Here I want to talk about the value of reading NT documents in light of both Greco-Roman and Jewish sources, not just one or the other. The problem of course is that most NT scholars were not, and are not students of the classics first, which makes me a rarity. I did Latin and Greek classics in junior high, high school, and college, and this helped me immensely to be prepared to be a good student of the NT, which after all, is all in Greek, and more often than not addresses people who do not live in Palestine but for whom the Greco-Roman world is their reality. So, when someone finds a Greek document that nobody previously had compared to the NT, and does the hard work of comparing it to a relevant relatively contemporary NT book— this is a good thing.
I look forward to what Ben has to say about what Gary has to say about what Xenophon might tell us about 1 Timothy.
I truly appreciated this post by Eve Levavi Feinstein that leads the reader through the many possible interpretations of the commandment in Exodus 22 for Israelites to offer their firstborn sons to God. As Dr. Feinstein notes, it is not at all obvious what this commandment originally meant for Israelites to do, and the Bible itself offers support for a number of different possibilities. She writes,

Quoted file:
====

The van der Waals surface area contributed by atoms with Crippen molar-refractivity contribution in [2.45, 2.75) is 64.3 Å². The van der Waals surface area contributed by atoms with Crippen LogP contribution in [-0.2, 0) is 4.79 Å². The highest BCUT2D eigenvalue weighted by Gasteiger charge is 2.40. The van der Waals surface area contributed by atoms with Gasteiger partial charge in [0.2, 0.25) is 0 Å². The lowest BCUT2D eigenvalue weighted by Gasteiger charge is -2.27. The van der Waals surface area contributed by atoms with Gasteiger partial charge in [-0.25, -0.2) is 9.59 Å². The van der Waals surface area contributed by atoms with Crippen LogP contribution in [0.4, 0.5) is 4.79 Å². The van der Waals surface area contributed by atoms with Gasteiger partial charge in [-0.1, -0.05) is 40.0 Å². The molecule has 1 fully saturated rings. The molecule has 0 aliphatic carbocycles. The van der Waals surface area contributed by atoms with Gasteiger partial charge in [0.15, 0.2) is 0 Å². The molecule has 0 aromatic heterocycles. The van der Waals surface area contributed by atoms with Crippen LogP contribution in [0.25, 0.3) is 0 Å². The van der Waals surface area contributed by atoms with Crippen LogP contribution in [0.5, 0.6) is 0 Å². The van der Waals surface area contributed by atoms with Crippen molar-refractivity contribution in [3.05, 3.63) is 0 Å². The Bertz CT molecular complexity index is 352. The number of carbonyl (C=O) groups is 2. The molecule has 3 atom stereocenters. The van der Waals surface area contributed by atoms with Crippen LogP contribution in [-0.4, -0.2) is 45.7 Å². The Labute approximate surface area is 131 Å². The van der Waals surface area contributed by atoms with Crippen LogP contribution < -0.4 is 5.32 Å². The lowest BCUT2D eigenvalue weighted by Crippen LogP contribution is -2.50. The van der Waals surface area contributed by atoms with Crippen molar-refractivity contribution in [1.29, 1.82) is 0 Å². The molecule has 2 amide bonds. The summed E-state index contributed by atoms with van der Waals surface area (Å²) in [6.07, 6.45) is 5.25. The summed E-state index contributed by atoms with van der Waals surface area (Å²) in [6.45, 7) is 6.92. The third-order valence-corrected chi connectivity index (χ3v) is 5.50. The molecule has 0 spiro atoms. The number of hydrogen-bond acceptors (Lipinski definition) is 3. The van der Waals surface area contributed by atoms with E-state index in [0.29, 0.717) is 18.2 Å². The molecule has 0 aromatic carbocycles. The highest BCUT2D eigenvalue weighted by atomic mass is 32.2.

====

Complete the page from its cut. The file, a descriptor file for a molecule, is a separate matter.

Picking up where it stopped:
In the end, the biblical evidence does not point to a single conclusive interpretation of the law in Mishpatim. On one hand, it may express a requirement (albeit aspirational) that every Israelite family sacrifice its firstborn son. While it is difficult to accept that the Torah commands the ritual slaughter of children, we can at least see in the commandment’s development an attempt to modify a bad law (as Ezekiel put it) by requiring monetary redemption in place of actual sacrifice (Exodus 34:20).